Amateur Radio RF Safety Calculator

v1.2 (2015-08-18) by Paul Evans, VP9KF , Hintlink Technology

Calculate Radio Frequency Power Density
The average power at the antenna:
In watts

The antenna gain in dBi:
Enter 2.2 for dipoles; add 2.2 for antennas rated in dBd

The distance to the area of interest:
From the centre of the antenna, in feet

The frequency of operation:
In MHz

Ground Reflection Effects
In most cases, the ground reflection factor is needed to provide a truly worst-case estimate of the compliance distance in the main beam of the antenna. Including the ground reflection effects may yield more accurate results especially with very low antennas, non-directional antennas, and calculations below the main lobe of directional antennas.

Do you wish to include effects of ground reflections? Yes No

This is a main beam power density estimation program intended for use as part of a routine evaluation of RF safety compliance with FCC regulations. Amateur Radio operators licensed by the Federal Communications Commission of the United States of America are required to do a "routine evaluation" of the strength of the RF fields around their stations, subject to certain exemptions. These rules can be found in the FCC's ET Docket No. 93-62. More information can be found at the ARRL Website RF Safety page.

This program uses the formulas given in FCC OET Bulletin No. 65 to estimate power density in the main lobe of an antenna, with use of the EPA-recommended ground reflection factor as an option. This program is intended for approximate far-field calculations. It may overestimate the actual field strength of high-gain antennas in the near field (within several wavelengths of the antenna.) However, it may also underestimate the strength of fields that may be encountered in hot spots in the near field. No computer program can predict where wiring or reflective objects may create hot spots in your particular installation.

This is a World Wide Web front end for a public domain program written by W4/VP9KF using PHP. This program was derived from a public domain BASIC program written by Wayne Overbeck N6NB and published in the January, 1997 issue of CQ VHF, p. 33. Terms: GNU Licence.


No Warranties: This information is provided "as is" without any warranty, condition, or representation of any kind, either express or implied, including but not limited to, any warranty respecting non-infringement, and the implied warranties of conditions of merchantability and fitness for a particular purpose. In no event shall we be liable for any direct, indirect, special, incidental, consequential or other damages howsoever caused whether arising in contract, tort, or otherwise, arising out of or in connection with the use or performance of the information contained on this web site.


Frequencies
in MHz
Peak Envelope
Power in
Watts
1.800 - 2.000
500
3.500 - 4.000
500
7.000 - 7.300
500
10.100 - 10.150
425
14.000 - 14.350
225
18.068 - 18.168
125
21.000 - 21.450
100
24.890 - 24.990
75
28.000 - 29.700
50
50.000 - 54.000
50
144.000 - 148.000
50
222.000 - 225.000
50
420.000 - 450.000
70
902.000 - 928.000
150
1240.000 - 1300.000
200
2300.000 and higher
250
Exemptions
to Routine RF Radiation Evaluations

On 1997-08-27, in the  Second Memorandum and Order, the FCC adopted a sliding scale for categorical exemption to routine RF radiation compliance testing based on peak envelope power (PEP) at various Amateur Radio operating frequencies. While the RF radiation exposure compliance levels are based on average power, the categorical exemptions from the requirement for periodic station compliance testing are based upon peak envelope power (PEP). Stations operating at or below these respective PEP levels are categorically excluded from having to perform a routine RF radiation evaluation. However, all stations, regardless of power level, still must comply with the RF exposure limits.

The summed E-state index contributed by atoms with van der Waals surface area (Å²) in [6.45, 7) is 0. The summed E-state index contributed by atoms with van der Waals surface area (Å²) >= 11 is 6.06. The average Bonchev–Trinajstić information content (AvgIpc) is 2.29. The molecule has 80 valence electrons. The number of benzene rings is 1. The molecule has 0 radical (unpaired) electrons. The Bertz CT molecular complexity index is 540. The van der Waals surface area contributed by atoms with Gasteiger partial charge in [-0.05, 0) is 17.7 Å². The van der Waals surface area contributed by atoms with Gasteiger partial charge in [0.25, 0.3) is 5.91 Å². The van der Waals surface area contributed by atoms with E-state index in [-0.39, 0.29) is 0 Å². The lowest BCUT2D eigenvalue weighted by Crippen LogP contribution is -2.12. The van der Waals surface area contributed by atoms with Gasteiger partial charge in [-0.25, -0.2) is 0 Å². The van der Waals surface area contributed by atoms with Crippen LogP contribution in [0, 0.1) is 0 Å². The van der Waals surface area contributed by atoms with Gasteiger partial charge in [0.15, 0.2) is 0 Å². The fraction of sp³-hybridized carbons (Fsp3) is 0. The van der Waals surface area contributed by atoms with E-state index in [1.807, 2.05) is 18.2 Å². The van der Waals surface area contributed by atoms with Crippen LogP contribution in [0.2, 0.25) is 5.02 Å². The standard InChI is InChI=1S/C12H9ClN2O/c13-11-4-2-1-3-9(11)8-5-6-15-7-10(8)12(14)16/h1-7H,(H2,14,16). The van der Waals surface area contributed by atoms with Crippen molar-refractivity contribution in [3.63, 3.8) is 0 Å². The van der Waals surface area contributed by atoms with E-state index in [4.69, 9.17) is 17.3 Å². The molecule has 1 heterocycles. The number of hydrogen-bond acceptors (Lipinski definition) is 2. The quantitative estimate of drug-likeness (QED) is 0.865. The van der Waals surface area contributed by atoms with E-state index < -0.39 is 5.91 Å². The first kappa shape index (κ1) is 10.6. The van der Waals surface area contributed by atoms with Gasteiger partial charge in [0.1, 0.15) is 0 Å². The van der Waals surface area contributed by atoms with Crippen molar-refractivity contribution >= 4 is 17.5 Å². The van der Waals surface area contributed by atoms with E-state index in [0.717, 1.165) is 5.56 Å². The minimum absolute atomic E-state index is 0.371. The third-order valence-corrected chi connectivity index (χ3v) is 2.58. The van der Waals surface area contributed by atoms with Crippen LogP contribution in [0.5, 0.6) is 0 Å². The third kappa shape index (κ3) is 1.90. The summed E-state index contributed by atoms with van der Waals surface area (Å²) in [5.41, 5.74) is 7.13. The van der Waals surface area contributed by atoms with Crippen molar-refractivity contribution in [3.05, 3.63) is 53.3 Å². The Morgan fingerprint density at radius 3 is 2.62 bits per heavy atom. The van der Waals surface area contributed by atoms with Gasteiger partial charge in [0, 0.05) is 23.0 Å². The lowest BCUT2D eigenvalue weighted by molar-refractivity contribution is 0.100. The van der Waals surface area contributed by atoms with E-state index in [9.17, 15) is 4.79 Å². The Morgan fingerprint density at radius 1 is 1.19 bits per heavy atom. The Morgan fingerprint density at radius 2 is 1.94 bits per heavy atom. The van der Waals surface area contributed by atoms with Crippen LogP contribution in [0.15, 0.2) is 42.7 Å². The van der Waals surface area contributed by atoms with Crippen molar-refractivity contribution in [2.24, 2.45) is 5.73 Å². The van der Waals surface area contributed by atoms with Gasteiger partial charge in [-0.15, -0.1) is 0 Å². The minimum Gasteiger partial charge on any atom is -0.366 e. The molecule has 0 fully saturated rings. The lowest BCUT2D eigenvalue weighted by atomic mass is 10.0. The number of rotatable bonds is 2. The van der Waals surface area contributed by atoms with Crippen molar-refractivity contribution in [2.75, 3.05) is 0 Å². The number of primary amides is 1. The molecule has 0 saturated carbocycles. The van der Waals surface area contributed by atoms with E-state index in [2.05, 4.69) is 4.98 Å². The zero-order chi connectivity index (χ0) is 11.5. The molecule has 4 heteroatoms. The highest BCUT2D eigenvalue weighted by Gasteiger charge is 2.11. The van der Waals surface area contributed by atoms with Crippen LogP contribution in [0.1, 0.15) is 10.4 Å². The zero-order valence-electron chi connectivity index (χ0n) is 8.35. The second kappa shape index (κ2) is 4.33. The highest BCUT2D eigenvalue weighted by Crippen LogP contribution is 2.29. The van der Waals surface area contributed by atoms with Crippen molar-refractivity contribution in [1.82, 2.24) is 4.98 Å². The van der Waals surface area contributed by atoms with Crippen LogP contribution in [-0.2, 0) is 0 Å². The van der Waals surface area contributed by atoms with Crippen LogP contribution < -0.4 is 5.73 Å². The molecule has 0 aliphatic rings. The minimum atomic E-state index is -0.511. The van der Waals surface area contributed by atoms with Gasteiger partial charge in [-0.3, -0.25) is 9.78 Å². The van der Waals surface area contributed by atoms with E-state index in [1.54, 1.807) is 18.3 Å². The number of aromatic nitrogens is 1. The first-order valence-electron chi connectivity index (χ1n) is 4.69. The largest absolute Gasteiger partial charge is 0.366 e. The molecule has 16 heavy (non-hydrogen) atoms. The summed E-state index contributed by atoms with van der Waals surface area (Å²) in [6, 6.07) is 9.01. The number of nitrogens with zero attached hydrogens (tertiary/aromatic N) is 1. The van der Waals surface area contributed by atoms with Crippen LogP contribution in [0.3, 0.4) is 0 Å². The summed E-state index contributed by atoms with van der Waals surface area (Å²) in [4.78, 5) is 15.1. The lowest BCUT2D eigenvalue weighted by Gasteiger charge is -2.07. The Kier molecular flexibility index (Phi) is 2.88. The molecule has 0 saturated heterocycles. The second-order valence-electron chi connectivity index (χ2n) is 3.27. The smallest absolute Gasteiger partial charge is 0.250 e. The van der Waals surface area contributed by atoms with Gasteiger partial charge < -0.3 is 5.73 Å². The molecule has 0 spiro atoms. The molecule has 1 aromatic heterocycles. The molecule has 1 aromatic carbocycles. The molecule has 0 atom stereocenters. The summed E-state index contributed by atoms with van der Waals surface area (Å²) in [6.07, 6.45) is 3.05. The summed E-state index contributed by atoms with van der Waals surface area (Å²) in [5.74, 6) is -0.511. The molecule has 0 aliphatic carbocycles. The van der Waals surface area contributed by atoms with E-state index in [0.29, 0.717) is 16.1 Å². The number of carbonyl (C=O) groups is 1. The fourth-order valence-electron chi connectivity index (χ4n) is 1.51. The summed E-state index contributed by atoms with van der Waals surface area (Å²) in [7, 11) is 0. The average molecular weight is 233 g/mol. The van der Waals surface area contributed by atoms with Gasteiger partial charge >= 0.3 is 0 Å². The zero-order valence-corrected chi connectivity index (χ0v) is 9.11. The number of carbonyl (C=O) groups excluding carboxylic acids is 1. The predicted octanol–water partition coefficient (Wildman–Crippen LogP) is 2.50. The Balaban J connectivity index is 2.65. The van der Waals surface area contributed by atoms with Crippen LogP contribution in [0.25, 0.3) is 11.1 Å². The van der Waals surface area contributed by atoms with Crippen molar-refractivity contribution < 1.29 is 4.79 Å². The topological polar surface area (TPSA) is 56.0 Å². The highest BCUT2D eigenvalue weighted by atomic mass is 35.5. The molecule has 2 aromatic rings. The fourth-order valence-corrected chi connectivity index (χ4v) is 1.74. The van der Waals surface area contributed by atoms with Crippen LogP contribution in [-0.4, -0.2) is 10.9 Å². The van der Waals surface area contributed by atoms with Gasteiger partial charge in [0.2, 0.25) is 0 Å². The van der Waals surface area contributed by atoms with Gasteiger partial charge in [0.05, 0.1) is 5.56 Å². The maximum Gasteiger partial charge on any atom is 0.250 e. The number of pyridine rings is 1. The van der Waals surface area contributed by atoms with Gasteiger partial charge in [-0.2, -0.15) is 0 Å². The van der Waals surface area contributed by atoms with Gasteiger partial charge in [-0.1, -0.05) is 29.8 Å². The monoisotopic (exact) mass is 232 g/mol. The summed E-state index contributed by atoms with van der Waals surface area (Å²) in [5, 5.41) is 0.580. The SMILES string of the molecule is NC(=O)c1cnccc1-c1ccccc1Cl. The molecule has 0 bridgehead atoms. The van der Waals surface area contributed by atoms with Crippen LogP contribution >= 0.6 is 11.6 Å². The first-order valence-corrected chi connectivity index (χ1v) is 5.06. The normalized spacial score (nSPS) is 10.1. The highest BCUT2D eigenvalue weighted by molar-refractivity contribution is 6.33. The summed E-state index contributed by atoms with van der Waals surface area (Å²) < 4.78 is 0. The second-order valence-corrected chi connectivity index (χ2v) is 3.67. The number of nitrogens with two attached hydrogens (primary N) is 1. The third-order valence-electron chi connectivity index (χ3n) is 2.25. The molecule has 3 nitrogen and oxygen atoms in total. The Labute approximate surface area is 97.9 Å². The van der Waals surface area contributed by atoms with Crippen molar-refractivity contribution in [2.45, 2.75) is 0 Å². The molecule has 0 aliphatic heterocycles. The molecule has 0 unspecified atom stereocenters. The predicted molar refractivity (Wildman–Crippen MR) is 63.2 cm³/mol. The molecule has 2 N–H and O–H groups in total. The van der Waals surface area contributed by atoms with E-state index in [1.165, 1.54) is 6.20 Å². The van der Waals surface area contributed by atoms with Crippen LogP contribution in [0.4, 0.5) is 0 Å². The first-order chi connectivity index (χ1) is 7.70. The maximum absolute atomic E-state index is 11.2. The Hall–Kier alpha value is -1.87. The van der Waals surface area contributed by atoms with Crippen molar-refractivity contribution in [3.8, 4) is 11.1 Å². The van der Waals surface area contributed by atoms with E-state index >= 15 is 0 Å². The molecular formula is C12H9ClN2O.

Average Power Estimate

Amateurs are required to perform a routine evaluation of the strength of the RF fields around their stations, subject to certain exemptions based on peak envelope power (PEP) levels at the various amateur bands. However, the FCC regulations on permissible RF exposure are not based on peak envelope power (PEP), but on average power over a 30 minute time period for uncontrolled environments, or a 6 minute time period for controlled environments. The part of the regulations that determine whether a station operator must perform a periodic evaluation, however, is based on PEP.

Operating Mode Duty Factor
Morse code (CW)
40%
SSB phone
20%
FM
100%
RTTY/Digital
100%
AM
100%

To estimate your average power, first start with your Peak Envelope Power (PEP). Multiply that by the duty factor for the mode you are using, then by the maximum percentage of time you expect to operate within the averaging period.

For example, if you operate a 1500 watt PEP SSB phone station that is on for 10 minutes, off for 10 minutes and on for 10 minutes, you are operating with 200 watts average power (1500 watts PEP * 20% * 67% = 200 watts average power) over a 30 minute period. If you operate a 1500 watt Morse Code (CW) station over the same time period, you have 1500 watts PEP * 40% * 67%, or 400 watts average power.

In most cases for the 6 minute controlled environment exposure estimate, you should probably assume that it is possible to operate over the entire 6 minute period, so the 1500 watt PEP SSB phone station would be 300 watts average power for controlled-exposure calculations. An RTTY or digital bulletin station, or FM repeater transmitter, would probably be on for the full 30 minute time period, so the RTTY bulletin station or FM repeater would be 1500 watts average power. If it operated 10 minutes on, 10 minutes off and 10 minutes on, it would have 1000 watts average power over 30 minutes.